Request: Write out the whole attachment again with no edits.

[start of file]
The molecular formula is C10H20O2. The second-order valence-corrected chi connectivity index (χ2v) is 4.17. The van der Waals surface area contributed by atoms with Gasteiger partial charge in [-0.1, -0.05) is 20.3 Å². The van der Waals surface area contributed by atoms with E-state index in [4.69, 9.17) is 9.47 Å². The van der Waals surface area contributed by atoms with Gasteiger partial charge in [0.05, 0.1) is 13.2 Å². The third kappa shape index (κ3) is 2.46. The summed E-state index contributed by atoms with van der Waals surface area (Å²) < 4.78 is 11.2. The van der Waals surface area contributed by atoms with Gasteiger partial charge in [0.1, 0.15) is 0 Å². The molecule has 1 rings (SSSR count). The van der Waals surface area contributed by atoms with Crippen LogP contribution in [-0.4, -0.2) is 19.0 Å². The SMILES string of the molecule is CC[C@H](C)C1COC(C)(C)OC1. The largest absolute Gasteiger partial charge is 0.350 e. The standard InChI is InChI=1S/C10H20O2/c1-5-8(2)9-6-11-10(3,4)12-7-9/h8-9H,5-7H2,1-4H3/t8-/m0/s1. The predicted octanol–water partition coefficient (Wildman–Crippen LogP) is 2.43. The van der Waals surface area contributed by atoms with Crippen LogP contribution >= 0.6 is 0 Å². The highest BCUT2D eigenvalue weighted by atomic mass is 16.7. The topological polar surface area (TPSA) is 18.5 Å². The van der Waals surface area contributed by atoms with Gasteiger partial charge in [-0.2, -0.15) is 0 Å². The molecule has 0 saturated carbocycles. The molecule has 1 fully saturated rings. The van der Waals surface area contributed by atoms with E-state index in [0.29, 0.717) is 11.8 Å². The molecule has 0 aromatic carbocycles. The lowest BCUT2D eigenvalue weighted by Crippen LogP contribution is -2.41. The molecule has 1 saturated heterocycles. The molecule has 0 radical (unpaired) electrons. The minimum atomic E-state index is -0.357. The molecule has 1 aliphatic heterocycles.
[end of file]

The molecular formula is C10H20O2. The second-order valence-corrected chi connectivity index (χ2v) is 4.17. The van der Waals surface area contributed by atoms with Gasteiger partial charge in [-0.1, -0.05) is 20.3 Å². The van der Waals surface area contributed by atoms with E-state index in [4.69, 9.17) is 9.47 Å². The van der Waals surface area contributed by atoms with Gasteiger partial charge in [0.05, 0.1) is 13.2 Å². The third kappa shape index (κ3) is 2.46. The summed E-state index contributed by atoms with van der Waals surface area (Å²) < 4.78 is 11.2. The van der Waals surface area contributed by atoms with Gasteiger partial charge in [0.1, 0.15) is 0 Å². The molecule has 1 rings (SSSR count). The van der Waals surface area contributed by atoms with Crippen LogP contribution in [-0.4, -0.2) is 19.0 Å². The SMILES string of the molecule is CC[C@H](C)C1COC(C)(C)OC1. The largest absolute Gasteiger partial charge is 0.350 e. The standard InChI is InChI=1S/C10H20O2/c1-5-8(2)9-6-11-10(3,4)12-7-9/h8-9H,5-7H2,1-4H3/t8-/m0/s1. The predicted octanol–water partition coefficient (Wildman–Crippen LogP) is 2.43. The van der Waals surface area contributed by atoms with Crippen LogP contribution >= 0.6 is 0 Å². The highest BCUT2D eigenvalue weighted by atomic mass is 16.7. The topological polar surface area (TPSA) is 18.5 Å². The van der Waals surface area contributed by atoms with Gasteiger partial charge in [-0.2, -0.15) is 0 Å². The molecule has 0 saturated carbocycles. The molecule has 1 fully saturated rings. The van der Waals surface area contributed by atoms with E-state index in [0.29, 0.717) is 11.8 Å². The molecule has 0 aromatic carbocycles. The lowest BCUT2D eigenvalue weighted by Crippen LogP contribution is -2.41. The molecule has 1 saturated heterocycles. The molecule has 0 radical (unpaired) electrons. The minimum atomic E-state index is -0.357. The molecule has 1 aliphatic heterocycles.